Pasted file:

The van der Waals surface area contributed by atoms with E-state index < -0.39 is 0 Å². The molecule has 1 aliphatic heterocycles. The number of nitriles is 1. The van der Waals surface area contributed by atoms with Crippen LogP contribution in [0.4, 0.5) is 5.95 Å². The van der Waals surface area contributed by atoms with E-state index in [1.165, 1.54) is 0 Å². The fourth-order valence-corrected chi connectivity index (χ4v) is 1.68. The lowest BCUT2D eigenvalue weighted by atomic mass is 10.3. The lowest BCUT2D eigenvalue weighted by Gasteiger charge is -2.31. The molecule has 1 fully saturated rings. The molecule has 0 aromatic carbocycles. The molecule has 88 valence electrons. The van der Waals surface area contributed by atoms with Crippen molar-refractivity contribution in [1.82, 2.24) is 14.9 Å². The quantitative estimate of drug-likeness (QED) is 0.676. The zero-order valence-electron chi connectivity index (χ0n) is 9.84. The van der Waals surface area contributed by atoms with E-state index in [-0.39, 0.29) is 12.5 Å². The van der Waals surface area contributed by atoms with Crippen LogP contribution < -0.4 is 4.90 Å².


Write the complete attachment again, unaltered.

The van der Waals surface area contributed by atoms with E-state index < -0.39 is 0 Å². The molecule has 1 aliphatic heterocycles. The number of nitriles is 1. The van der Waals surface area contributed by atoms with Crippen LogP contribution in [0.4, 0.5) is 5.95 Å². The van der Waals surface area contributed by atoms with E-state index in [1.165, 1.54) is 0 Å². The fourth-order valence-corrected chi connectivity index (χ4v) is 1.68. The lowest BCUT2D eigenvalue weighted by atomic mass is 10.3. The lowest BCUT2D eigenvalue weighted by Gasteiger charge is -2.31. The molecule has 1 fully saturated rings. The molecule has 0 aromatic carbocycles. The molecule has 88 valence electrons. The van der Waals surface area contributed by atoms with Crippen molar-refractivity contribution in [1.82, 2.24) is 14.9 Å². The quantitative estimate of drug-likeness (QED) is 0.676. The zero-order valence-electron chi connectivity index (χ0n) is 9.84. The van der Waals surface area contributed by atoms with E-state index in [-0.39, 0.29) is 12.5 Å². The van der Waals surface area contributed by atoms with Crippen LogP contribution < -0.4 is 4.90 Å².